Higher education's biggest union has withdrawn its threat to ballot for national strike action over pay and job security "for the present".
The University and College Union's higher education committee made the decision at a meeting on 3 September.
Michael MacNeil, the UCU head of higher education, said: "With all that is due to happen in the next few weeks, the committee decided to hold back on a full ballot for industrial action at the present time."
The last meeting between employers, the UCU and the four other higher education unions was held on 28 July, when there was no change to the employers' offer of a 0.4 per cent pay rise. The employers also refused to negotiate on a national deal for redundancy avoidance.
The other higher education unions have yet to decide on what seems to be the final offer. That, and the possibility that the government's Comprehensive Spending Review on 20 October could elicit united union action across the public sector, has prompted the UCU's decision to delay.
But some members, particularly in the UCU Left group, are disappointed by the decision.
In May, the UCU's HE sector conference agreed to ballot for industrial action "should no satisfactory offer" be made by the Universities and Colleges Employers Association.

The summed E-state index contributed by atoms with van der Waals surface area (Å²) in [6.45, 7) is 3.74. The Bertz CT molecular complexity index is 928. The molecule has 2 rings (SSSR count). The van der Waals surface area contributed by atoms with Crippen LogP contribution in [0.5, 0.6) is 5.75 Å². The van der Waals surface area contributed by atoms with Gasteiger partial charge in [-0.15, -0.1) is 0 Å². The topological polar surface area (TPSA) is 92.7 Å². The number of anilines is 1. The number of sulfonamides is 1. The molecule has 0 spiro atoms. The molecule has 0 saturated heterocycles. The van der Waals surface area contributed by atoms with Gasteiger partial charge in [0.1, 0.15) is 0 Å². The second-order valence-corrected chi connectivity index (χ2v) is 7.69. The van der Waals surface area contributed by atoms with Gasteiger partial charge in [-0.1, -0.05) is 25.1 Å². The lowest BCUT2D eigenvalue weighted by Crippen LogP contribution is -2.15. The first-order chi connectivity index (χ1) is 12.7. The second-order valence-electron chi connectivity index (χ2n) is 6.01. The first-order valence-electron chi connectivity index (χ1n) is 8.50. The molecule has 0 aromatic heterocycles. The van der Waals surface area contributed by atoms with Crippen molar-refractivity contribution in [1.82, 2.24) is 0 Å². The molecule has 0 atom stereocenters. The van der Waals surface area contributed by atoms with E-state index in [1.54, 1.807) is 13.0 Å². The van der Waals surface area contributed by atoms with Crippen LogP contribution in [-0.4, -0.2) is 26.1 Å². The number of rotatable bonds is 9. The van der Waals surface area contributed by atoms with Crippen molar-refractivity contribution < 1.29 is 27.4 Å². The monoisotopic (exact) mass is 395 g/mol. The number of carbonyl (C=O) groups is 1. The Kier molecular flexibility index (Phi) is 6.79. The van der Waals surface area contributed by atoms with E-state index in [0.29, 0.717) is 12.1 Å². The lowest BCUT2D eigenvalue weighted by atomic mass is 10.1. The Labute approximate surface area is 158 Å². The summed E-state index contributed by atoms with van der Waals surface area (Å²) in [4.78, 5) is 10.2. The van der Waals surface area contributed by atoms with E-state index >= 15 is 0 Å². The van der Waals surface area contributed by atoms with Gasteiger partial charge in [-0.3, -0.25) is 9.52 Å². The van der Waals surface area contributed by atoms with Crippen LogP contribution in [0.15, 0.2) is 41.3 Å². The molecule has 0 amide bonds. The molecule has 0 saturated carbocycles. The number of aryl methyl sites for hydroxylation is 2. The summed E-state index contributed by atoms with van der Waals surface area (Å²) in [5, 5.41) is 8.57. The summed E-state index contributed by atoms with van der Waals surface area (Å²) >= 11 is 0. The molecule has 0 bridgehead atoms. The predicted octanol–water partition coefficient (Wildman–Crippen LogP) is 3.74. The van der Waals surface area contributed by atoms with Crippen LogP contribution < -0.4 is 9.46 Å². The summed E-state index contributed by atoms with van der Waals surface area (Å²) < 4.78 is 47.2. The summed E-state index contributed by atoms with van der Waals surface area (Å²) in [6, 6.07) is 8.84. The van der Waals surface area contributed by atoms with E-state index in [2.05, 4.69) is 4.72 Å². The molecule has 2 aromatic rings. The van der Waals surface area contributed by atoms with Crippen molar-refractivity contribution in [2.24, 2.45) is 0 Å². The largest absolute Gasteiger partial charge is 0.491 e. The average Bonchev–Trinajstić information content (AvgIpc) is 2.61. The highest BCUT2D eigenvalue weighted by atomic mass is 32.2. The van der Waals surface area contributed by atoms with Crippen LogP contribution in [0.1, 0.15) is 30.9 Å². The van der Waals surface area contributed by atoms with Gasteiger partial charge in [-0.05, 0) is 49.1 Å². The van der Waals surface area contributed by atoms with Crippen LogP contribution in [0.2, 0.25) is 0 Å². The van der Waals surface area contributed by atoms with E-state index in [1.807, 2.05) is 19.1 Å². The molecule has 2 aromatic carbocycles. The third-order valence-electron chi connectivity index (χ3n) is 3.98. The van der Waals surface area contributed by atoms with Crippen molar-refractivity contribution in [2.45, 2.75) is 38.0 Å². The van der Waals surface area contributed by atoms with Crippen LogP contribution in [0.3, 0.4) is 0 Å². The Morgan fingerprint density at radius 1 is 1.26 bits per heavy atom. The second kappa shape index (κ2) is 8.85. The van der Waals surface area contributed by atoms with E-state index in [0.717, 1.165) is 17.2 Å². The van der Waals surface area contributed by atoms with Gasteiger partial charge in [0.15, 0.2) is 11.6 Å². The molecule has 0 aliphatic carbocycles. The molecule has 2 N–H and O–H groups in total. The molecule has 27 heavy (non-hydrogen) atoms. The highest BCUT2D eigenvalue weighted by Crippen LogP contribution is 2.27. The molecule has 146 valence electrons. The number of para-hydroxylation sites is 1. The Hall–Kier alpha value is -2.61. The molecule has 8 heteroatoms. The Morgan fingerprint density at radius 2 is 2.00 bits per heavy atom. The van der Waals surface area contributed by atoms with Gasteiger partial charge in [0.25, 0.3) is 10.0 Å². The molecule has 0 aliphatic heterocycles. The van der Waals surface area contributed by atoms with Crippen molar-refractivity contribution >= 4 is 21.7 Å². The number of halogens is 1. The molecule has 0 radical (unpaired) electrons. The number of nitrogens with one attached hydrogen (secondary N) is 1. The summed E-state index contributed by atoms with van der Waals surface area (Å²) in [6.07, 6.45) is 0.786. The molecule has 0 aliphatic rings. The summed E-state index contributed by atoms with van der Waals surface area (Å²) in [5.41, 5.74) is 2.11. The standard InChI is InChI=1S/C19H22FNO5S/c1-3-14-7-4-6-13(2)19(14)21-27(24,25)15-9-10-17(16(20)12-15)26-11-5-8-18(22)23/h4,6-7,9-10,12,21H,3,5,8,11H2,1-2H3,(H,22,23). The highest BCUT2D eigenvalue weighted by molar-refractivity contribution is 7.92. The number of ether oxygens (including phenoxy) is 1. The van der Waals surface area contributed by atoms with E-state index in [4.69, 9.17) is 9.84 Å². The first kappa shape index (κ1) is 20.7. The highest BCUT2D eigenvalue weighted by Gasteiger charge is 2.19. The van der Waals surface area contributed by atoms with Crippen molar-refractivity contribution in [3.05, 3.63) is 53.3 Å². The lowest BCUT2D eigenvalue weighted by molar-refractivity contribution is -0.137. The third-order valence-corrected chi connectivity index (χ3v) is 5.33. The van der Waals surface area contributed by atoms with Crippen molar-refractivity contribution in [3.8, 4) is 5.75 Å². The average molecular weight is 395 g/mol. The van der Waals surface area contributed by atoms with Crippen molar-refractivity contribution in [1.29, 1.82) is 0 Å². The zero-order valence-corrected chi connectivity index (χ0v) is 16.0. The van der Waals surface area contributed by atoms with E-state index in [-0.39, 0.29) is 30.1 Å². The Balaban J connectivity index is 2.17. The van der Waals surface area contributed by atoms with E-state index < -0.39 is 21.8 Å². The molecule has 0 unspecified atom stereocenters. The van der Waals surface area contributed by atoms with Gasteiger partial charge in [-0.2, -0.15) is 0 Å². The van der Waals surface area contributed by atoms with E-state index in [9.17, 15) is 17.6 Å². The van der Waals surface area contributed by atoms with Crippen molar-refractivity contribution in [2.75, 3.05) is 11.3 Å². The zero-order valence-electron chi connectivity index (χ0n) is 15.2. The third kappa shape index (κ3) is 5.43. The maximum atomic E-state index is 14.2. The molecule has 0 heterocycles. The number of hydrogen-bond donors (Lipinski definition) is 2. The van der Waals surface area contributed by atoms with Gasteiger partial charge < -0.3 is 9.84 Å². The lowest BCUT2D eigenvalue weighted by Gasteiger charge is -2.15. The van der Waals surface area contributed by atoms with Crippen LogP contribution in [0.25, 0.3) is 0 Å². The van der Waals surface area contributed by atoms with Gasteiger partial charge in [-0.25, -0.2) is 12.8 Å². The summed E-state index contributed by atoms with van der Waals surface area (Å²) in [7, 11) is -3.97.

The July edition of the union's HE News publication notes the result of a previous higher education committee meeting: "The committee has agreed that in the absence of an agreement, there will be a ballot for industrial action in September."
In its most recent newsletter, UCU Left notes a summer survey of members' attitudes by Sally Hunt, the UCU general secretary.
It says that "if there is an un-enthusiastic response, there are those in the union who would attempt to use such a response to flout the policy adopted by the delegates at the HE sector conference ... (and) derail the ballot for industrial action".
Some suggest that the UCU believes that a ballot for industrial action over pension reform is a better bet for member support.
The union's May conference mandated the UCU to ballot over employers' plans to cut benefits in the Universities Superannuation Scheme.